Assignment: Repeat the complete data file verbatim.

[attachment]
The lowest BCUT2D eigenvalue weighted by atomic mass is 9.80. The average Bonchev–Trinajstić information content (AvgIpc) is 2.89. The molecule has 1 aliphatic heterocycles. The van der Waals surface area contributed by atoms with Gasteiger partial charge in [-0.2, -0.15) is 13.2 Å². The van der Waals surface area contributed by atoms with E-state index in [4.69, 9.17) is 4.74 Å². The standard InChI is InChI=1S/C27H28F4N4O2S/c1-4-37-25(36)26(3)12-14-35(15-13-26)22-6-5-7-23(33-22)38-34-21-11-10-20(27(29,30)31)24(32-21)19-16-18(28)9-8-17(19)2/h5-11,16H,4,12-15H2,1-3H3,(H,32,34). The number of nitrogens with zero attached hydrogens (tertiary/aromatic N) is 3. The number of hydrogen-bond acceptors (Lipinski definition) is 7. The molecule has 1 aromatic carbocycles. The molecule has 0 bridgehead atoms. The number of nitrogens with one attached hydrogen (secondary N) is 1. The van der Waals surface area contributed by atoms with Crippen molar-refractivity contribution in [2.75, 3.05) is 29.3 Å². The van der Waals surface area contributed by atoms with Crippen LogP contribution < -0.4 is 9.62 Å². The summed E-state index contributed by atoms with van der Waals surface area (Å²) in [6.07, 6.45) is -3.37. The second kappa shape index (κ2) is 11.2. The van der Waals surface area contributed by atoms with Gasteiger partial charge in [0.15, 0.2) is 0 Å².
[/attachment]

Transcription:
The lowest BCUT2D eigenvalue weighted by atomic mass is 9.80. The average Bonchev–Trinajstić information content (AvgIpc) is 2.89. The molecule has 1 aliphatic heterocycles. The van der Waals surface area contributed by atoms with Gasteiger partial charge in [-0.2, -0.15) is 13.2 Å². The van der Waals surface area contributed by atoms with E-state index in [4.69, 9.17) is 4.74 Å². The standard InChI is InChI=1S/C27H28F4N4O2S/c1-4-37-25(36)26(3)12-14-35(15-13-26)22-6-5-7-23(33-22)38-34-21-11-10-20(27(29,30)31)24(32-21)19-16-18(28)9-8-17(19)2/h5-11,16H,4,12-15H2,1-3H3,(H,32,34). The number of nitrogens with zero attached hydrogens (tertiary/aromatic N) is 3. The number of hydrogen-bond acceptors (Lipinski definition) is 7. The molecule has 1 aromatic carbocycles. The molecule has 0 bridgehead atoms. The number of nitrogens with one attached hydrogen (secondary N) is 1. The van der Waals surface area contributed by atoms with Crippen molar-refractivity contribution in [2.75, 3.05) is 29.3 Å². The van der Waals surface area contributed by atoms with Crippen LogP contribution < -0.4 is 9.62 Å². The summed E-state index contributed by atoms with van der Waals surface area (Å²) in [6.07, 6.45) is -3.37. The second kappa shape index (κ2) is 11.2. The van der Waals surface area contributed by atoms with Gasteiger partial charge in [0.15, 0.2) is 0 Å².